At ARENI’s first roundtables in 2020, the discussion focused on export markets, Millennials, influencers and routes to market.
The topics were much the same this January, but the tenor of the conversation was completely different. To say there was a lot going on is an understatement. For a start, there was the pandemic that shut down the on-trade and ended international wine tourism. Then there were the US tariffs on European wines, plus Australian producers turned away from China, and South Africans facing an alcohol ban. Not to mention the chaos of Brexit.
Yet 2020 brought some positive changes too, opening the door to bright possibilities in 2021. All this and more was discussed in our January webinars and round tables, as was the question of the new labelling requirements which are coming to the EU.
The Big Picture
“Trade will continue to be an issue,” said financier Xavier Rolet KBE. “We’ve seen the impact on European wines of the dispute with America.” However he believes that what’s happening in global markets is “a recalibration”.
While Mr Rolet thinks the tariffs are unlikely to be reversed quickly by the incoming Biden administration, relations between the USA and Europe are set to improve. Not only that, but the new administration’s economic measures “are likely to give a substantial shot to the American economy. We can certainly expect the second half of 2021 to be much, much better than what we’ve seen so far. The prognosis is positive”.
It’s also clear that China has become an essential part of the global demand chain, “so it will be an essential market if you’re in the consumer business”, though the outlook there is still gloomy for Australian wine producers.
Mr Rolet’s words echoed those of Constanze Stelzenmüller, a Senior Fellow – Foreign Policy at the Brookings Institution who, in an earlier session, told ARENI that the past four years of the Trump administration had “reinforced the importance of democracy and democratic values as the glue that binds Western nations together” and shown that it was “a huge mistake to assume that democracy is self-renewing and self-repairing”. In her view, it’s imperative that ordinary citizens participate in maintaining civil society, even if that means something as mundane as turning up to vote.
Ms Stelzenmüller also believes that the Biden administration will mean “a return to professionalism, competence and predictability” and a repairing of the trans-Atlantic relationship, though she also believes that the tariffs may not magically disappear. “The domestic turmoil in the United States is an important factor in the Biden administration’s trade policies,” she said.
“This will not be a gung-ho Reaganite, free trade, no-holds-barred administration. It will have to look to its domestic voters and what they want. And some of the Biden administration’s trade policies could therefore look quite protectionist.”Dr Constanze Stelzenmüller, Senior Fellow, Brooking Institution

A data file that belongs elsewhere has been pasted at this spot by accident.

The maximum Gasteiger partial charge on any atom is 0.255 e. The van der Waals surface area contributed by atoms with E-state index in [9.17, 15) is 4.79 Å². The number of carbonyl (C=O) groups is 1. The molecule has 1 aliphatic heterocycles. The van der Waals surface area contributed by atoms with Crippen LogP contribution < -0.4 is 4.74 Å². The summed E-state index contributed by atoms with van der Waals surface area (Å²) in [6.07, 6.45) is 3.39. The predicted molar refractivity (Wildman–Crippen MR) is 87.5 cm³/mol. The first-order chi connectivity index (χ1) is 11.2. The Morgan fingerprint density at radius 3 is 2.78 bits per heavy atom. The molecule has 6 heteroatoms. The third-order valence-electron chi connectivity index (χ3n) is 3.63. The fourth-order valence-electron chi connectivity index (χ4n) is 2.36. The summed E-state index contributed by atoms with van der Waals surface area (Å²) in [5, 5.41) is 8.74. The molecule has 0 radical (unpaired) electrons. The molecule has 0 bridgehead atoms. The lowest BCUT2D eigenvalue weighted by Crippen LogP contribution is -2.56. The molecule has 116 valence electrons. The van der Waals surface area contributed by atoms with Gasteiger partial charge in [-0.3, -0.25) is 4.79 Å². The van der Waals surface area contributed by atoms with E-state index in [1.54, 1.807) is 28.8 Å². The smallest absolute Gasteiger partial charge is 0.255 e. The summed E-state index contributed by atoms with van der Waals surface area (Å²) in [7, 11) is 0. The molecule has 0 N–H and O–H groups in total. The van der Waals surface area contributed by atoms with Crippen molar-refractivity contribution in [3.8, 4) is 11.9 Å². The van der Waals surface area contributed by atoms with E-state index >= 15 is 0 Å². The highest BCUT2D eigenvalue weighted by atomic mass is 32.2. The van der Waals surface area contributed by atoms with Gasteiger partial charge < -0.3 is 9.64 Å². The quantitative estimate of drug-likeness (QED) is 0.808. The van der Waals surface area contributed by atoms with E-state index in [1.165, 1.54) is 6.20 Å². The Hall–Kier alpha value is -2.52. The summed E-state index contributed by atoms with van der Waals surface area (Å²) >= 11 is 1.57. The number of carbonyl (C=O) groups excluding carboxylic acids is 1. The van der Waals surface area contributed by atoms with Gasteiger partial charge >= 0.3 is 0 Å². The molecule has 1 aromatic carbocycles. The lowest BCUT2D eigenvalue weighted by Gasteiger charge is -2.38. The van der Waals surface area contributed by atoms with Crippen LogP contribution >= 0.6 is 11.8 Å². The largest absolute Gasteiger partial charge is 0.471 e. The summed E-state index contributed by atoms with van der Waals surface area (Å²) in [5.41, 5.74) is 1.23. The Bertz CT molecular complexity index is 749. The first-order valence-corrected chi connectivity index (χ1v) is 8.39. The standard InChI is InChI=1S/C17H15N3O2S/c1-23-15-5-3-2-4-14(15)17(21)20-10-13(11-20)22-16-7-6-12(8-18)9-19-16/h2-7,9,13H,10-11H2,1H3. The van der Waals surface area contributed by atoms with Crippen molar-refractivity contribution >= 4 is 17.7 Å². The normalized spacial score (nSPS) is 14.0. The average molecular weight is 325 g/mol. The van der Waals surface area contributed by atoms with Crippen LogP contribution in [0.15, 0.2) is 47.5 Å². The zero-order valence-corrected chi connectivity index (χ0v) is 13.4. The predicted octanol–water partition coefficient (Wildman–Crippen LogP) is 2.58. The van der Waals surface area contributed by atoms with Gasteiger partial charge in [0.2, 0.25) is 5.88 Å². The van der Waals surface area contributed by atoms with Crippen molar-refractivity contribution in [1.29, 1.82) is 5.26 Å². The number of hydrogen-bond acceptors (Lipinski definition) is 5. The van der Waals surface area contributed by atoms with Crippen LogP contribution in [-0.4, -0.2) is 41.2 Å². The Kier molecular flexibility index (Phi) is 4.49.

If our experts are correct, it may be some time before European wineries can trade freely again with the US market, or Australia with China, but this could be offset in part by an economic rebound towards the end of 2021.
The Granular Picture
ARENI began the year with a bang, with two roundtables involving numerous high-level participants. As these are conducted under Chatham House rules, nothing that is said is attributed, to allow participants to speak freely.
Here are some of their thoughts on how this year is likely to go in terms of trade.
A Year Cut in Two
Experts agree that, unless producers are very active in the Chinese market, the commercial year is likely to be bifurcated. The first part of 2021 will be similar to the end of 2020, with a focus on recovery, as businesses use the time to continue to change their programmes and processes. The second part of the year should see an uptick in regional travels, as well as a global re-opening of the on-trade and hospitality sector – assuming there is a widespread and successful vaccination campaign – bringing growth back to the traditional trade channels.
Leaving No Stones Unturned
One thing was clear for ARENI’s panellists: sales in 2021 won’t be the same as those of 2020, and commercial teams shouldn’t base their forecasts on last year’s results. It is particularly hard to predict how the emerging online trade will perform when consumers can once again dine in restaurants and frequent bars. Commercial managers are generally forecasting that their sales will be on target in 2021, but they expect that distribution channels may be unpredictable, and require quick switches.
Overall, participants were very positive about their ability to grapple with uncertainty. Last year left them convinced of their ability to diversify their revenue efficiently and engage with their customers. “2021 will be about creating opportunity for the consumers to spend, and as far as we are concerned, we leave no stone un-turned in order to do so,” said the export manager of one prominent US winery.
“2021 will be about creating opportunity for the consumers to spend, and as far as we are concerned, we leave no stone un-turned in order to do so,”